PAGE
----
AI-generated images for the latest exhibition at the United States Art Museum?

The Museum of Modern Art (MoMA) announced AI-generated imagery as its latest exhibition piece. The work just unveiled by MoMA (Refik Anadol: Unsupervised) is a huge installation piece measuring 7.3 × 7.3m. It is built using an AI model developed by Refik Anadol. The basis for producing works by AI is 380,000 images from 180,000 collections owned by MoMA.

According to MoMA, it is an unprecedented meditation on technology, creativity and contemporary art, focused on re-imagining modern art, paying homage to history and dreaming of the future.

The artist released unsupervised digitally in 2021 as part of a series (Machine Hallucinations) that began in 2016. The details of this work say that the art was created from publicly available resources using several types of GAN algorithms an adversarial production network for the production of the work. After that, the work was sold as NFT. According to reports, the AI ​​used in his series was created using Nvidia’s AI device, Nvidia DGX Station A100.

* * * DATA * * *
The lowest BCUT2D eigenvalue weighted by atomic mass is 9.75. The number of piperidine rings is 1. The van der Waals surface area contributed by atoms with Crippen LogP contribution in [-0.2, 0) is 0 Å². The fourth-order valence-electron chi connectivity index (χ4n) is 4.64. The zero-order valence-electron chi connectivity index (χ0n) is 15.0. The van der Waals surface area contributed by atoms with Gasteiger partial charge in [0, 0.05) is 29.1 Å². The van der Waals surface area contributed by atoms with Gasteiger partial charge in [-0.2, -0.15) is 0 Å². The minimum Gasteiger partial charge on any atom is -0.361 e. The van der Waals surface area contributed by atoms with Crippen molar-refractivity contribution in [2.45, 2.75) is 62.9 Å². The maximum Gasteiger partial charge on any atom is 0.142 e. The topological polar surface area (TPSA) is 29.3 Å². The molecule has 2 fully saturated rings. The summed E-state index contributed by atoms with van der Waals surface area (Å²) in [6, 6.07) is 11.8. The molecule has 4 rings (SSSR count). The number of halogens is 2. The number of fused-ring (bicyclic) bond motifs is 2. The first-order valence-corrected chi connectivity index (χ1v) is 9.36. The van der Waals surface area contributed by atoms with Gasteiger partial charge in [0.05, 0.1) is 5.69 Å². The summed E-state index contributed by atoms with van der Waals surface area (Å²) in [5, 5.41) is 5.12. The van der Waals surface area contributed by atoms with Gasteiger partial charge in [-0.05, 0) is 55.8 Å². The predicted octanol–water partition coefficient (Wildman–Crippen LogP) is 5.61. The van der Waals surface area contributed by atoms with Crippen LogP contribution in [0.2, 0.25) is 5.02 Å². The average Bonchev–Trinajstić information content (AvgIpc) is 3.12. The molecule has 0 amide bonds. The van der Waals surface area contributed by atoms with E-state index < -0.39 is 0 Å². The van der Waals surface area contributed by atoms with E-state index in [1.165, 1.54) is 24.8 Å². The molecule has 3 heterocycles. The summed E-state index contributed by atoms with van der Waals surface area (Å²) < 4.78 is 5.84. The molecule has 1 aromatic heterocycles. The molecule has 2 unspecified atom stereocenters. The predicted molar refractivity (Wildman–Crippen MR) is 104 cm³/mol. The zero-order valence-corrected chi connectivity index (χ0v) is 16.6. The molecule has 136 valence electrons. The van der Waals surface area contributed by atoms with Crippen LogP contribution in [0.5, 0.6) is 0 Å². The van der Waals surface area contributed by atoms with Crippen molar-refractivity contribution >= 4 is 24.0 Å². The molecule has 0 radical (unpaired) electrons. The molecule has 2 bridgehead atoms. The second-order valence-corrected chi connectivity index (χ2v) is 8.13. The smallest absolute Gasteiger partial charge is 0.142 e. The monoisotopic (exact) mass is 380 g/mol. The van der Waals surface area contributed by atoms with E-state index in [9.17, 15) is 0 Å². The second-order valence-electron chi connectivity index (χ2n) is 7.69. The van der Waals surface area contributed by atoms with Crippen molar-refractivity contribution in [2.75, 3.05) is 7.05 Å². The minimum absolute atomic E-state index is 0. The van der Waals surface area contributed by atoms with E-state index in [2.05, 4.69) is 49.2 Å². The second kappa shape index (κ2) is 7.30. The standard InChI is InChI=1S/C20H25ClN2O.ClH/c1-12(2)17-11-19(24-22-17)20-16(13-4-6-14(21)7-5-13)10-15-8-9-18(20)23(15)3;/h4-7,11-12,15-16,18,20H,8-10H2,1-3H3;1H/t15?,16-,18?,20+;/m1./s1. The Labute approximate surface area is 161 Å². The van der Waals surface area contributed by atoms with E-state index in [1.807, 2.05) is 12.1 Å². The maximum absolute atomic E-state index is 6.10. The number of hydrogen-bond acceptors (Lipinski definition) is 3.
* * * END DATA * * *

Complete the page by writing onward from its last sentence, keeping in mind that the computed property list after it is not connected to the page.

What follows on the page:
Unlike those released digitally, you can enjoy the way the images change, such as light and movement, ambient sounds, and the weather, while viewing them realistically in the museum. The artist says she has been working at MoMA since 2021. However, the image used in the non-inviting director, presented in 2021, is said to use Github meta data that MoMA releases.

When it comes to images generated by AI, things like Stable Diffusion or Dali 2 come to mind these days, but generating images through a GAN algorithm is a bit different. Although both are said to distort, blur and reconstruct images, static diffusion uses machine learning to perform an iterative process in creating a realistic image, while GANs use discriminators to base adversarial systems on how to decide which parts of image to make. As a result, fixed diffusion is likely to become an annoying image mixture, but images created with GAN models are said to be completed as independent images. The work is due to be on display until March 5 next year. Relevant information can be found here.

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